These skills tend to be quite variable. But at this age the typical child:
- Hops and jumps forward and can stand on one foot.
- Climbs a ladder, rides a tricycle, walks on tiptoes.
- Can build a tower of ten small blocks and can cut and paste.
- May name three or four primary colors.
- Counts from one to five and can sing a song.
- Dresses and undresses with supervision except for laces and buttons.
- Initiates make-believe and dressing-up play.
- Has formed gender identification.
- Copies a cross and a circle.
- Draws a person with two or three parts.
- Plays cooperatively and enjoys the companionship of other children.
- Asks questions constantly
- Tells stories about experiences either real or imaginary.
Injury prevention is proactive. Consider the following:
- Children may appear more aware of danger but still require close supervision.
- Select safe toys; avoid placing furniture with sharp edges in play areas.
- Wear appropriate car safety restraints.
- Teach children what to do in case of fire.
- Supervise a child when riding a bike or playing near the street.
- Lock up power tools, firearms, matches and poisons.
- Use caution when serving hot liquids at meals.
- Instruct children about behavior regarding strangers.
- Advise children to use caution around strange animals.
- When around water, children should be constantly watched by a responsible adult.
These activities provide good examples for modeling important skills and encourage your child to grow in a healthy and happy way:
- Encourage children to sleep in their own beds if this arrangement is feasible.
- Provide opportunities for interaction with similar aged children.
- Begin to assign small chores such as setting the table.
- Praise a job well done.
- Realize a child can make and keep an agreement.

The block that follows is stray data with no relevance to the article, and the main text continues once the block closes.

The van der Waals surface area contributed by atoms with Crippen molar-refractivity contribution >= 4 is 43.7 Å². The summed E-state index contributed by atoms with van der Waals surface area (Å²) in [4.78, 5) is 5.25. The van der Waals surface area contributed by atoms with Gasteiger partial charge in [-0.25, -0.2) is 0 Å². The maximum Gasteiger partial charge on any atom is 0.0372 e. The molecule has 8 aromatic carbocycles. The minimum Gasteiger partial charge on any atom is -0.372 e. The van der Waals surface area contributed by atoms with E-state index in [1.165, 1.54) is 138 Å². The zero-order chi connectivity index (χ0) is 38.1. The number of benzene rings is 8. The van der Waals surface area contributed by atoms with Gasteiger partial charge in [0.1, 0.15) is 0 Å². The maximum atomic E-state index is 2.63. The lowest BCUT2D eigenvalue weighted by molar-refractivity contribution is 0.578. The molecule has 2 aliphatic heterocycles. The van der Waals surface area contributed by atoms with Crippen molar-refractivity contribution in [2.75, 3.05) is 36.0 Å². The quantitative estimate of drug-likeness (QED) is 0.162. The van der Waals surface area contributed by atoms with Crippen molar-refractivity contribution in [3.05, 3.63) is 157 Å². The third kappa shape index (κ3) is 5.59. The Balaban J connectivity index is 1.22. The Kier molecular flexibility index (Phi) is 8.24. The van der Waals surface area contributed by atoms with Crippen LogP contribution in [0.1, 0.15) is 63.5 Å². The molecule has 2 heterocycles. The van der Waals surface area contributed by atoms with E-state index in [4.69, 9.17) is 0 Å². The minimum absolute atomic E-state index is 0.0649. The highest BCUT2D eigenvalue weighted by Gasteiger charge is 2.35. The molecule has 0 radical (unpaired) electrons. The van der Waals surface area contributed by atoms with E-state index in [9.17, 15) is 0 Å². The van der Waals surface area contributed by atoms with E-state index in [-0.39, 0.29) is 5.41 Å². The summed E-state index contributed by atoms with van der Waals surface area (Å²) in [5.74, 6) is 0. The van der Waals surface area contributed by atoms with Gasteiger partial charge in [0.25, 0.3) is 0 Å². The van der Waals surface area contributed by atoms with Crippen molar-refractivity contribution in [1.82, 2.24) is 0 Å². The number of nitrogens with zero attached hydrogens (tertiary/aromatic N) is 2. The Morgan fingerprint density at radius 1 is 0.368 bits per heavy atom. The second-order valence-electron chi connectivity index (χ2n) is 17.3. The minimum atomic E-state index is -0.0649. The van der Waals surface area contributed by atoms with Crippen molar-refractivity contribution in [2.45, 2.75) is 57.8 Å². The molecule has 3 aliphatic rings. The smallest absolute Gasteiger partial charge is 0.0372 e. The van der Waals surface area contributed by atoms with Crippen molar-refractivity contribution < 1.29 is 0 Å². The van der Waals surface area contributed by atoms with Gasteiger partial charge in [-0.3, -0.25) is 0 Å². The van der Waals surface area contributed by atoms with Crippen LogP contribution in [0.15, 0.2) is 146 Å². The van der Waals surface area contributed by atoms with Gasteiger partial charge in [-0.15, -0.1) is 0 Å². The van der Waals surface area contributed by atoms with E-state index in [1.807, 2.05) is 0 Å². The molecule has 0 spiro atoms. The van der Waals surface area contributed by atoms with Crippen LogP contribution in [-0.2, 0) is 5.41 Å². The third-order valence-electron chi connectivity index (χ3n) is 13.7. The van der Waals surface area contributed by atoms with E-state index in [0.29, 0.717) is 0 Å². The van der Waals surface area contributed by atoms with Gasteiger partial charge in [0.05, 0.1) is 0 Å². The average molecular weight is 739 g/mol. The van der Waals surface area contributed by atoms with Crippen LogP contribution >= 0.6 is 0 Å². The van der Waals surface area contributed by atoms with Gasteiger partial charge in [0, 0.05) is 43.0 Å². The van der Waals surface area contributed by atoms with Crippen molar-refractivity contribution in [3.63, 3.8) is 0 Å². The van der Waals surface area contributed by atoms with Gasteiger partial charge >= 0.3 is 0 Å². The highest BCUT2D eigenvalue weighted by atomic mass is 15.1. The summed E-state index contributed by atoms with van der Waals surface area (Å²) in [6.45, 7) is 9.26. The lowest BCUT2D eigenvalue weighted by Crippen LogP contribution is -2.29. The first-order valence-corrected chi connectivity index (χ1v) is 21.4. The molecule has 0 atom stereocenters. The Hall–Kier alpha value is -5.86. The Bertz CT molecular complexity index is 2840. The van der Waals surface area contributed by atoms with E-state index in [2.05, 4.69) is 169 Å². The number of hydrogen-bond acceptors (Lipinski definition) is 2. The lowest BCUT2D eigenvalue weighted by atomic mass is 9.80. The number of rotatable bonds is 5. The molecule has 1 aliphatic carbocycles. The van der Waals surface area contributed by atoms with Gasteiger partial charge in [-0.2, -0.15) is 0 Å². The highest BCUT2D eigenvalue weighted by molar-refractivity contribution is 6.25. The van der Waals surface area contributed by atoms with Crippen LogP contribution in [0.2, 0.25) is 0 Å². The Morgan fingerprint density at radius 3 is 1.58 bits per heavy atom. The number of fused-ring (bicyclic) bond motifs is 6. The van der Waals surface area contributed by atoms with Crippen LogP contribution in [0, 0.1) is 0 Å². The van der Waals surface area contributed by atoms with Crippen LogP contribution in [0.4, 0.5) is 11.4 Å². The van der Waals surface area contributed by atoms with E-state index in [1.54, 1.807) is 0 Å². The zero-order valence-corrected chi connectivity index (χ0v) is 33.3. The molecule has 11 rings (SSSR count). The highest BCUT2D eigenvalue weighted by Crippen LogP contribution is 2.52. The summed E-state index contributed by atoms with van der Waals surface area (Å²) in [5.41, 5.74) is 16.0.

- Children are ready for simple board or card games.
- Keep up with an established bedtime ritual.
- Show interest in a child's daily activities at daycare or preschool.
- Limit television viewing.
- Encourage exploration and outings to new places.
- Promote activities that make children "figure it out" for themselves.
- Answer questions regarding sex honestly and at an age-appropriate level.
- Encourage privacy for children when they are dressing, undressing or bathing.
- Use correct terms for genitals.
- It is normal for children to be interested in their own bodies as well as their playmate's.
Good nutrition is essential to a growing body. Tips include:
- Serve balanced meals; avoid junk food and junk drinks.
- Continue fluoride supplementation if necessary.
- Create a pleasant atmosphere at mealtime with conversation about the day's activities as well as what's planned after the meal or the next day.
- Offer small portions of food with the opportunity for seconds.
Childhood behavior may go from one extreme to another. This age is no exception:
- Reprimand privately.
- Provide clear and appropriate limits.
- Meaningless threats are ineffective; always follow through.
- Establish a balance between a child's need for independence and the need for limits.
- Do not talk down to a child or belittle a child.
- Be consistent.
Health maintenance is essential to a child's well-being.
- Biannual dental visits ensure healthy teeth; promote dental hygiene.
- By this age, 95 percent of children are bowel trained.
- By this age, 90 percent of children are dry during the day and 75 percent are dry at night.
The following items may be useful:
- Ames, Louise. Your Four Year Old. Delacorte, 1976.
- Brazelton, Berry. Touchpoints: Your Child's Emotional and Behavioral Development. Addison Wesley, 1992.
- Mitchell, Grace. A Very Practical Guide to Discipline With Young Children. Telshare Publ., Inc. MA, 1982.
- Faber, Adele. How to Talk So Kids Will Listen, and Listen So Kids Will Talk
- Pantell, James Fries. Taking Care of Your Child—A Parent's Guide to Medical Care
- West, Richard. The Complete Guide to Childhood Ailments